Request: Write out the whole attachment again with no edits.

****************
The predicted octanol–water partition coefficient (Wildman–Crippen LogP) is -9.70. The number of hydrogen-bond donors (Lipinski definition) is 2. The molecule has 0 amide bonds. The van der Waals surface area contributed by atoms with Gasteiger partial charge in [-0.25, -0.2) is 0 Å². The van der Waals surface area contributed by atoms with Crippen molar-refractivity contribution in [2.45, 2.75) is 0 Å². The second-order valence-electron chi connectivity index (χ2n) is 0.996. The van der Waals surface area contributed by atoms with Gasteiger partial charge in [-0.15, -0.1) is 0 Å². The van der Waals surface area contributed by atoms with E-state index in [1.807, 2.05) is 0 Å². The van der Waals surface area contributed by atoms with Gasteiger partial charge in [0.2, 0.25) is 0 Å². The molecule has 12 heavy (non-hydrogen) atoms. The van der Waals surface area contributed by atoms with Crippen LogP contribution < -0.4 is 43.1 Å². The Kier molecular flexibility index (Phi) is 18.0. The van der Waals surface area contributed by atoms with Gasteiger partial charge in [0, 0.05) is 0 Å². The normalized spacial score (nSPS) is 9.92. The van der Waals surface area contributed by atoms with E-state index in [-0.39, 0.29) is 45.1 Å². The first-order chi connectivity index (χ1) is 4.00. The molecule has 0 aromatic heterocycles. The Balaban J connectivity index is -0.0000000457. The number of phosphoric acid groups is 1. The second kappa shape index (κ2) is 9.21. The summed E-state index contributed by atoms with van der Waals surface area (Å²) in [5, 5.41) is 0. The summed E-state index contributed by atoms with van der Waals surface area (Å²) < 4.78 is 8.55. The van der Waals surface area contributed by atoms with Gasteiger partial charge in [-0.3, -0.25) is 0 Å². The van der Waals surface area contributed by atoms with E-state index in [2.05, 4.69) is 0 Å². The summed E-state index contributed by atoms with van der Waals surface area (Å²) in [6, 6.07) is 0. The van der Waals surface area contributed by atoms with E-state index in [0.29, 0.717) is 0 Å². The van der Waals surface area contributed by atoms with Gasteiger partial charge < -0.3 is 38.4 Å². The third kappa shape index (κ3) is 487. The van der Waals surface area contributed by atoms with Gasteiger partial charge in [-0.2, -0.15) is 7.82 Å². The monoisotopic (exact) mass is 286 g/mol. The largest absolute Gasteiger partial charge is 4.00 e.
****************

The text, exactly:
The predicted octanol–water partition coefficient (Wildman–Crippen LogP) is -9.70. The number of hydrogen-bond donors (Lipinski definition) is 2. The molecule has 0 amide bonds. The van der Waals surface area contributed by atoms with Gasteiger partial charge in [-0.25, -0.2) is 0 Å². The van der Waals surface area contributed by atoms with Crippen molar-refractivity contribution in [2.45, 2.75) is 0 Å². The second-order valence-electron chi connectivity index (χ2n) is 0.996. The van der Waals surface area contributed by atoms with Gasteiger partial charge in [-0.15, -0.1) is 0 Å². The van der Waals surface area contributed by atoms with E-state index in [1.807, 2.05) is 0 Å². The van der Waals surface area contributed by atoms with Gasteiger partial charge in [0.2, 0.25) is 0 Å². The molecule has 12 heavy (non-hydrogen) atoms. The van der Waals surface area contributed by atoms with Crippen LogP contribution < -0.4 is 43.1 Å². The Kier molecular flexibility index (Phi) is 18.0. The van der Waals surface area contributed by atoms with Gasteiger partial charge in [0, 0.05) is 0 Å². The normalized spacial score (nSPS) is 9.92. The van der Waals surface area contributed by atoms with E-state index in [-0.39, 0.29) is 45.1 Å². The first-order chi connectivity index (χ1) is 4.00. The molecule has 0 aromatic heterocycles. The Balaban J connectivity index is -0.0000000457. The number of phosphoric acid groups is 1. The second kappa shape index (κ2) is 9.21. The summed E-state index contributed by atoms with van der Waals surface area (Å²) in [5, 5.41) is 0. The summed E-state index contributed by atoms with van der Waals surface area (Å²) < 4.78 is 8.55. The van der Waals surface area contributed by atoms with Gasteiger partial charge in [-0.3, -0.25) is 0 Å². The van der Waals surface area contributed by atoms with E-state index in [2.05, 4.69) is 0 Å². The summed E-state index contributed by atoms with van der Waals surface area (Å²) in [6, 6.07) is 0. The van der Waals surface area contributed by atoms with E-state index in [0.29, 0.717) is 0 Å². The van der Waals surface area contributed by atoms with Gasteiger partial charge < -0.3 is 38.4 Å². The third kappa shape index (κ3) is 487. The van der Waals surface area contributed by atoms with Gasteiger partial charge in [-0.2, -0.15) is 7.82 Å². The monoisotopic (exact) mass is 286 g/mol. The largest absolute Gasteiger partial charge is 4.00 e.